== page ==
Late 2014 with the calendar just turning to November, we were packing for a unique experience. As active duty Air Force, we had the opportunity to partake in the Air Force 50 Summits challenge. Consisting of members from each state, the challenge is to scale the highest point in each member's respective state. In Virginia, that summit happens to be Mt. Rogers, just a few miles from the North Carolina border. As we prepared for a multi-night camping trip, the forecasted temperature was the big thing on our minds. With the weather websites calling for highs of mid 20s and lows of mid teens, some mental preparation and extra gear was required.
The weekend of November 8, we loaded up in our Subaru and met up with other members of our team to embark on the 6-hour drive to our destination. This is the furthest we have traveled in Virginia up to this point and every mile after the 4-hour mark was a mile we hadn't seen before. After almost finding a Chick-Fil-A and then having to settle for gas station food, we were getting strung thin and the night was growing late. A winding road off the interstate took us through past eerie old buildings and cell service was nowhere to be found. Following only preloaded directions, we finally came upon our turn towards the campsites. Letting our friend in his Jeep go first down the icy road, we slowly made our way into camp where the rest of our team was waiting with a fire already blazing.
After setting up the tent and putting on warmer clothing, all of us gathered around the campfire and had some food. The temperatures were hovering around the low-20s and it certainly felt like I was sitting in an icebox. After an hour or two, everyone decided to call it a night to get some good sleep. We all retired to our tents and prepared for the chill the night would bring. Charlene and I had our sleeping bags but our bedding was some cheap thin foam. It was this experience that spurred our purchases of actual insulated air mattresses. Camber was nice and cozy in his dog bed and flannel blanket, lucky guy has his fur coat too. I stuffed my clothing for the morning down by my feet to ensure I woke up to warm clothes and put on my big coat and beanie to keep me warm. Somehow, we were able to sleep.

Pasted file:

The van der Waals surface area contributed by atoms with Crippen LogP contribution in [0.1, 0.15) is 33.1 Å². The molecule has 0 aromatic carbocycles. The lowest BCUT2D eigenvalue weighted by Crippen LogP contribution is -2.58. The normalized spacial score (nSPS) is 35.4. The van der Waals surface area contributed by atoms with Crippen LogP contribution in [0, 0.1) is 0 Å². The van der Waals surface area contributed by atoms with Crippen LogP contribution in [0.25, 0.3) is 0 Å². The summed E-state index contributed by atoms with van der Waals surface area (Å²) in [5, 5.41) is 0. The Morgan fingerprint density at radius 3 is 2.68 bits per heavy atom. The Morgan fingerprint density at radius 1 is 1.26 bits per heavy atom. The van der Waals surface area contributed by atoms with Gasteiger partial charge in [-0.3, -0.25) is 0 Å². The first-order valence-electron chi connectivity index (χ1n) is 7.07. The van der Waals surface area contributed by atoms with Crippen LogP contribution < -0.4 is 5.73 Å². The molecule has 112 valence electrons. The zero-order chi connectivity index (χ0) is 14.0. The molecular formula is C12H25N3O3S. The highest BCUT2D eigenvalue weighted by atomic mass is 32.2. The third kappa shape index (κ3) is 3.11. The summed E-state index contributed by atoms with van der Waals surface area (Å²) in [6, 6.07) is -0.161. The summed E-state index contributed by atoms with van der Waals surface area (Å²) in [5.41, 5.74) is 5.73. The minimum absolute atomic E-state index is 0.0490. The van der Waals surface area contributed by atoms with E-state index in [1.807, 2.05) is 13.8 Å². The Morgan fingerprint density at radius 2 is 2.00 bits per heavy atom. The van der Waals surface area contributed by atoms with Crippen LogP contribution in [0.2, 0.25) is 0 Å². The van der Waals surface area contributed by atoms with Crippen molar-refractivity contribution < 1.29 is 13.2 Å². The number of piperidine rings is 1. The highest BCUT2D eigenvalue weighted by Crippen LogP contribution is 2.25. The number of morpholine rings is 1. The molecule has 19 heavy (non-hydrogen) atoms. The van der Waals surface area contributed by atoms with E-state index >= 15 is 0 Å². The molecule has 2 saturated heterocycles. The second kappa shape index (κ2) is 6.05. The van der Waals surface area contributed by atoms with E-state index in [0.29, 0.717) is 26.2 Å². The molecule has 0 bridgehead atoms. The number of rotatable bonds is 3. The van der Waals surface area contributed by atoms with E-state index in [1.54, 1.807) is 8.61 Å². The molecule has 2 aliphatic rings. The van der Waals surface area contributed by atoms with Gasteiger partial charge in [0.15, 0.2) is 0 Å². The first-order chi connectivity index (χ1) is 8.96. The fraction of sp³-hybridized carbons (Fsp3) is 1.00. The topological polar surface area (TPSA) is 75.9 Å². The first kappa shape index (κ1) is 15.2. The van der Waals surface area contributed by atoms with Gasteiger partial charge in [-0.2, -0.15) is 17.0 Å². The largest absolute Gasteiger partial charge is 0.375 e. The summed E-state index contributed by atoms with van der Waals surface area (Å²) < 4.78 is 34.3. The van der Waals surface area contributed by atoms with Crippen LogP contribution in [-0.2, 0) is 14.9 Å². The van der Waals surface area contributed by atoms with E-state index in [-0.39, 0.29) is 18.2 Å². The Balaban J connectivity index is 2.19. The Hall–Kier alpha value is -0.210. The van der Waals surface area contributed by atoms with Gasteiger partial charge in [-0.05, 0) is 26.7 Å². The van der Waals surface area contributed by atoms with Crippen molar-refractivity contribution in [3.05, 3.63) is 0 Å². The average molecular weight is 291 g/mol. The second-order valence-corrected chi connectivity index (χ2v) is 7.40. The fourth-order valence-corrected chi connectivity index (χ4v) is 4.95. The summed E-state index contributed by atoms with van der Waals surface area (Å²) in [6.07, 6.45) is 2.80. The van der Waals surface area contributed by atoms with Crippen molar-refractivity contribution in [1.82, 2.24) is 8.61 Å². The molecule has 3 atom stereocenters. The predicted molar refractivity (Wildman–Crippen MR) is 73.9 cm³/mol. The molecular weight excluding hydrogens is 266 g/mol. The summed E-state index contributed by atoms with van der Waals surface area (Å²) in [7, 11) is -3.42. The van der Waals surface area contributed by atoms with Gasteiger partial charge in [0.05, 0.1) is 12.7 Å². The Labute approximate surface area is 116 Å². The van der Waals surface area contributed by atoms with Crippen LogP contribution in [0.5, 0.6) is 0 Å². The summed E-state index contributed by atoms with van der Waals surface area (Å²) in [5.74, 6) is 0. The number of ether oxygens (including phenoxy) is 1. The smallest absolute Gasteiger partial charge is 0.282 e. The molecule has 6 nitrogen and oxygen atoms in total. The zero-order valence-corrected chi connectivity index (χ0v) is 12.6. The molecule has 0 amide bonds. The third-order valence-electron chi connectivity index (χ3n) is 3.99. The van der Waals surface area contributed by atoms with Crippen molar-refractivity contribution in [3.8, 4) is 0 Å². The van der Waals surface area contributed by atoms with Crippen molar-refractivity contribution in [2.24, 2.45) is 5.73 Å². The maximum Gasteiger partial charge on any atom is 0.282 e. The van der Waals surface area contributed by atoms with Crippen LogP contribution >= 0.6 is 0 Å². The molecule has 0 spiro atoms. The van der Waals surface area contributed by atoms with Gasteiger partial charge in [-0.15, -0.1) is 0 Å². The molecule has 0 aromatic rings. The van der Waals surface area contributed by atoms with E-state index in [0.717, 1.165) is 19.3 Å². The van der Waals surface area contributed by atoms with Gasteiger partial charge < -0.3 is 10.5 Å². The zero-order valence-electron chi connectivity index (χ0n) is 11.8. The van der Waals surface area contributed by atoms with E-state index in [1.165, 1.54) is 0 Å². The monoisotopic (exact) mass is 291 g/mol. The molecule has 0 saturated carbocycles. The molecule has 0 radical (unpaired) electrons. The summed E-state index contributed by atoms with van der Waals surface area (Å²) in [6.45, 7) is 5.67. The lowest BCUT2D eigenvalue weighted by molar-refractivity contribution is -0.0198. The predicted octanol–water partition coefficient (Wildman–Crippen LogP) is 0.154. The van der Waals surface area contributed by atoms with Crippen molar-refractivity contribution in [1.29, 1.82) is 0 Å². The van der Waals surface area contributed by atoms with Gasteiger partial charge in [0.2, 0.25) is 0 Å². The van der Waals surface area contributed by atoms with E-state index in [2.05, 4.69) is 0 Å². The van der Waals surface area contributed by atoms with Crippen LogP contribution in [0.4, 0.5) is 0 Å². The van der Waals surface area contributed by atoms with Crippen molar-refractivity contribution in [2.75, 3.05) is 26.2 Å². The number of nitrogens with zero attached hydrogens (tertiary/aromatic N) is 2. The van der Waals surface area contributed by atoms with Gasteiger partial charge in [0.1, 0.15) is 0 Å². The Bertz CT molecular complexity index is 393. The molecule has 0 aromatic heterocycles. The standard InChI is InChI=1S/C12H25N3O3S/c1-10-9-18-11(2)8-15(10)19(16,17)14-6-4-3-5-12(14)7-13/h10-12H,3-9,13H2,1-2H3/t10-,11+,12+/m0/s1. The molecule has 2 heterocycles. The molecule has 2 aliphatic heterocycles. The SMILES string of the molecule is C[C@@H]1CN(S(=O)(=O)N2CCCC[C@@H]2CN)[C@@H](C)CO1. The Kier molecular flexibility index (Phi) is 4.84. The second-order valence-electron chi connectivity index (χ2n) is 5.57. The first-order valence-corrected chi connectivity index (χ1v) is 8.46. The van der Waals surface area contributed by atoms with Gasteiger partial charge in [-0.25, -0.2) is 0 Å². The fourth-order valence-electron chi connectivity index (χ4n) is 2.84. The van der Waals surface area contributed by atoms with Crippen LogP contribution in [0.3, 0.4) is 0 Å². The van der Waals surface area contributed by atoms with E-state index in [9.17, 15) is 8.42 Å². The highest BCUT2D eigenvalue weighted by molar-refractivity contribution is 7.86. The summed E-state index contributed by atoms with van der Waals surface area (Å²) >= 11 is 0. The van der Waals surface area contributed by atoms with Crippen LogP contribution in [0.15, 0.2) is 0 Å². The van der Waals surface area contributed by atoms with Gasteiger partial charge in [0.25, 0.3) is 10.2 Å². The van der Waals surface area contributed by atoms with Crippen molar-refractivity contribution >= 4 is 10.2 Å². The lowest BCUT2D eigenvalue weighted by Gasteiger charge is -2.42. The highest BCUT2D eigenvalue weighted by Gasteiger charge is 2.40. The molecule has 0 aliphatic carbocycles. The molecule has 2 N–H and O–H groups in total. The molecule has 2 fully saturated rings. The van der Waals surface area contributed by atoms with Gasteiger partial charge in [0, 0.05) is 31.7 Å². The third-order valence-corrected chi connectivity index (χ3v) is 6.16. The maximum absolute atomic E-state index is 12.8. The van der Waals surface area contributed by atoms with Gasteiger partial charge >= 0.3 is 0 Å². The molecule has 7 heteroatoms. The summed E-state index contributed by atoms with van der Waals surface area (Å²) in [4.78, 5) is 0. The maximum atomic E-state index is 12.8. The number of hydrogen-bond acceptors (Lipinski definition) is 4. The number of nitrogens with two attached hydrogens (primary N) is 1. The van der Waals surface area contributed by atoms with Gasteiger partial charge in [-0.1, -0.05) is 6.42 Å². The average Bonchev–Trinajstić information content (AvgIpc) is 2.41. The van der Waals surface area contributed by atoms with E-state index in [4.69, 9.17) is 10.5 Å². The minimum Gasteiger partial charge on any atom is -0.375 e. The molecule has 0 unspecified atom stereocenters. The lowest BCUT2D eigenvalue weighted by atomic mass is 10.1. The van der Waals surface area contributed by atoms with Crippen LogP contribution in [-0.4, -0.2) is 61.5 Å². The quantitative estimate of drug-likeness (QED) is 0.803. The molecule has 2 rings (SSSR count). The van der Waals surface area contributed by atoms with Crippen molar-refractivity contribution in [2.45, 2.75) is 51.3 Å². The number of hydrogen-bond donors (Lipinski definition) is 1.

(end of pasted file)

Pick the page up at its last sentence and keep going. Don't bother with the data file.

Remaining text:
Waking up, I looked at my Suunto Ambit2 and the temperature was a crisp 14 degrees. I got dressed in my Beyond baselayers and then my pants and jacket. I let out Camber to do his morning business and feed him while Charlene didn't want to get out of her warm sleeping bag. While breakfast was cooking, our team got together to go over the game plan for the day. The hike was almost 8 miles total which would be sure to take up most of the day, especially with less daylight due to the time of the year. We all geared up after grabbing a bite and set off on our walk to the trailhead.
Our team consisted of multiple special ops guys and a few regular Air Force people, including Charlene and I. We met up with a Beyond rep and his family as they came down from DC and they joined in with us at the trailhead. This trail was a common one and very well maintained and marked. After a couple hundred yards, we encountered the ponies that live on this mountain. They were obviously very used to people as some in our party were able to pet them. Moving on, there was quite the wide range of terrain. Everything from flat fields and easy trails to giant boulders where people will climb, all the way to big rock fields where one must hop from boulder to boulder to cross. Camber stuck along with us and kept up very well. On a few occasions, he actually got his leg stuck down a hole between rocks but luckily we had a solid harness on him. One hand on each handle and we could lift him straight out of the mess he got himself into. On a few occasions, our buddy would lift him up a big ledge so I could grab him and lift him up the rest of the way. Like passing a sheep up a hill. Despite this, Camber was independent for a large majority of the hike.